Will Lance Armstrong Seek Arbitration?
Lance Armstrong can opt for arbitration concerning the U.S. Anti-Doping Agency's decision against him. A USADA review board made a unanimous recommendation on June 29, 2012, that Armstrong should be charged with using performance-enhancing drugs in relation to his career as a cyclist.
It is expected that the 7-time Tour de France winner will contest the charges. In that case, an arbitration hearing will be in order. A
rmstrong has never failed a drug test, and has in fact taken to court those who have implied he uses performance-enhancing drugs. Yet he has caused no small amount of suspicion--and jealousy--among those who have seen him beat cyclists who later turned out to be on performance-enhancers themselves.
Armstrong is claiming that the charges are fueled by spite. His lawyer Robert Luskin claims that USADA president has been out to get Armstrong for the past six years. Luskin will likely serve as one of Armstrong's arbitration attorneys, should such be needed.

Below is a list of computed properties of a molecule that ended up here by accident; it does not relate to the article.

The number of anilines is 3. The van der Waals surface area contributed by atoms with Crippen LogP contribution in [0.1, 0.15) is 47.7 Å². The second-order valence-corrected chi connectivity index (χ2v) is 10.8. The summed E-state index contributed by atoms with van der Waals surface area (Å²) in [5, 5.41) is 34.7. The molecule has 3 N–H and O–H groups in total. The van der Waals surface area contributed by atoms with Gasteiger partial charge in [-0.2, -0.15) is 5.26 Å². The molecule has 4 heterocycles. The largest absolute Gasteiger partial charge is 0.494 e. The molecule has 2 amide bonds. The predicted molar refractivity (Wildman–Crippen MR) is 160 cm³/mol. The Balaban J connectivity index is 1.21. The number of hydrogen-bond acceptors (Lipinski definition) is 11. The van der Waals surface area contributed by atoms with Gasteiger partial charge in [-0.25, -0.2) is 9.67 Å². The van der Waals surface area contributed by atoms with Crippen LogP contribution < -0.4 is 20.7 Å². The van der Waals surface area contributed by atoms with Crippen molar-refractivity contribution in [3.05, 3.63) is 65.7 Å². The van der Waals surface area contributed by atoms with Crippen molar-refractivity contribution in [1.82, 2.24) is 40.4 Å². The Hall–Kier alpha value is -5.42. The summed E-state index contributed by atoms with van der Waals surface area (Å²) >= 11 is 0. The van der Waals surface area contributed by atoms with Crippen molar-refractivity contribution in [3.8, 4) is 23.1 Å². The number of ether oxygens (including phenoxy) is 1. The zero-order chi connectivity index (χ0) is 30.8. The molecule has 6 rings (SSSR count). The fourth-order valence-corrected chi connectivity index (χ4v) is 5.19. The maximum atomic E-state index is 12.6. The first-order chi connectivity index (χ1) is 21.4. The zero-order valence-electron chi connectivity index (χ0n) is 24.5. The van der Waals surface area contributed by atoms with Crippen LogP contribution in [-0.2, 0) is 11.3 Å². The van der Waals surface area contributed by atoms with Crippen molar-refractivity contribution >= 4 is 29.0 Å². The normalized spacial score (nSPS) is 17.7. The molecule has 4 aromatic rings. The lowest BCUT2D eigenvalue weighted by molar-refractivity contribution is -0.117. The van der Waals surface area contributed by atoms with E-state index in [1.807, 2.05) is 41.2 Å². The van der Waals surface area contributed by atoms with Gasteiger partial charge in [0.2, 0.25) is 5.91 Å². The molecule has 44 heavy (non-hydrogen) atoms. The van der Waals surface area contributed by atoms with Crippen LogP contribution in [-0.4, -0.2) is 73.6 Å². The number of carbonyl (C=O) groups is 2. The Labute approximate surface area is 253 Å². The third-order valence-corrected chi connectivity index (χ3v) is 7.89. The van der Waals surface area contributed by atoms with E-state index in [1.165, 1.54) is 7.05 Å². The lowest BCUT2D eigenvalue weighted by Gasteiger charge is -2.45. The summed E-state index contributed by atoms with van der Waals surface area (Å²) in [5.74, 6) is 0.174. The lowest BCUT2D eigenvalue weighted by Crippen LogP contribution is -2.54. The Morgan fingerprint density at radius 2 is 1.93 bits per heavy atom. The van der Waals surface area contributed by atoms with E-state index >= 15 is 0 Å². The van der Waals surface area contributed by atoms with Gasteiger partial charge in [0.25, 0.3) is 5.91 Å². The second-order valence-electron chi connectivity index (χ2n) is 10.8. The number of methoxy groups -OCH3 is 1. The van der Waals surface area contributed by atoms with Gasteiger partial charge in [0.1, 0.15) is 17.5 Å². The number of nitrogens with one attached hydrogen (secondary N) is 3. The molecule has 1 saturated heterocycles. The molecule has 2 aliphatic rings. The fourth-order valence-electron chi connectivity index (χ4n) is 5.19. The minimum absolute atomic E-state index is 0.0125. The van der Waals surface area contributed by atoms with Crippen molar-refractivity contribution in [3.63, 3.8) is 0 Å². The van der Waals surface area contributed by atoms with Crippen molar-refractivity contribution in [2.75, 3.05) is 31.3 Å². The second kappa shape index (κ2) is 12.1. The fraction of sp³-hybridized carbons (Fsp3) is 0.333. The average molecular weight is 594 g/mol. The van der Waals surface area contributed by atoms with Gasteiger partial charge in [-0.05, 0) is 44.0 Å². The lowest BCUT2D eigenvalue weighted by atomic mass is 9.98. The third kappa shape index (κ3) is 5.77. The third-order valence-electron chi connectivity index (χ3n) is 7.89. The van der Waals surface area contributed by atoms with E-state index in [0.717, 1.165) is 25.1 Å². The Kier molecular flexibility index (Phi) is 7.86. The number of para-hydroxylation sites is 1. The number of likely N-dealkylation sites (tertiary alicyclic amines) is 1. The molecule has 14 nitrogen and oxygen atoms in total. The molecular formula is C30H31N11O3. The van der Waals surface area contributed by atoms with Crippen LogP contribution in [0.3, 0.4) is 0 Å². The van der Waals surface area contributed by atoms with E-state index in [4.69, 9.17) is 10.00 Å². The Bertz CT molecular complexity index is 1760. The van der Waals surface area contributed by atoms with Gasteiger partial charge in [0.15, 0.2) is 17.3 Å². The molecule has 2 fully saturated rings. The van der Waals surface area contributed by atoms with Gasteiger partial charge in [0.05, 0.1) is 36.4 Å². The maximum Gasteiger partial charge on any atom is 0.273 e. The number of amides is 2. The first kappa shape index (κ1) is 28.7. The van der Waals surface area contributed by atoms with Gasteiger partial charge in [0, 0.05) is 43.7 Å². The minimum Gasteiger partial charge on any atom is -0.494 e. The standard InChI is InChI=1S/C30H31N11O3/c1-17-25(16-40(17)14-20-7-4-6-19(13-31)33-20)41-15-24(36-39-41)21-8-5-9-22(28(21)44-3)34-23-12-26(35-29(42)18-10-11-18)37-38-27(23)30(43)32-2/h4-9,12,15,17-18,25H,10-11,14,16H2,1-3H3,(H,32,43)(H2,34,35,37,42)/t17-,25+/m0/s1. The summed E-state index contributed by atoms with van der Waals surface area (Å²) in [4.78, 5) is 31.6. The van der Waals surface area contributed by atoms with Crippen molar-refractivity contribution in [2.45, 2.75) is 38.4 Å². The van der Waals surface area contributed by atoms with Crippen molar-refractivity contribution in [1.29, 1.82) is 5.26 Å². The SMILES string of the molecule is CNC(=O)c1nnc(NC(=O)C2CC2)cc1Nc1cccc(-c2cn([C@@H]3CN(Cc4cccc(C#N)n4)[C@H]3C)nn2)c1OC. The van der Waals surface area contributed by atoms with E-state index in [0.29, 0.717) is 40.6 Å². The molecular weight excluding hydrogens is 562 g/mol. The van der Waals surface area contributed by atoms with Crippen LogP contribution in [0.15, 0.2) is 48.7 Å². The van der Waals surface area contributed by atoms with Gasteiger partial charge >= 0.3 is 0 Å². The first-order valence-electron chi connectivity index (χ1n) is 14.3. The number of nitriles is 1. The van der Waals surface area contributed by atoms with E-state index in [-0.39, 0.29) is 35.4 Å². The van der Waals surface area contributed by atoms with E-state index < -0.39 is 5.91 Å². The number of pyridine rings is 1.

The Evidence Against Armstrong
The charges include everything from over-the-counter medications like testosterone and human growth hormone, to more bizarre allegations such as receiving blood transfusions in an attempt to gain an edge.
Armstrong claims that in 25 years as a competitive cyclist, he has passed 500 different drug tests, and never had a spike in his performance. The U.S. Justice Department had spent two years investigating him. They closed his case in February 2012 with no charges.
The USADA's case against Armstrong hinges on the testimony of two former teammates, both of whom have been convicted of doping in the past. There is no physical evidence against the cyclist.
Legal Arbitration with the U.S. Anti-Doping Agency
What happens next? The charges came just a few days before Tour de France 2012. Armstrong is expected to opt for the arbitration process, but may not stop there.
"Mr. Armstrong is exploring all his legal options," said Luskin. We will be keeping a watchful eye on this matter.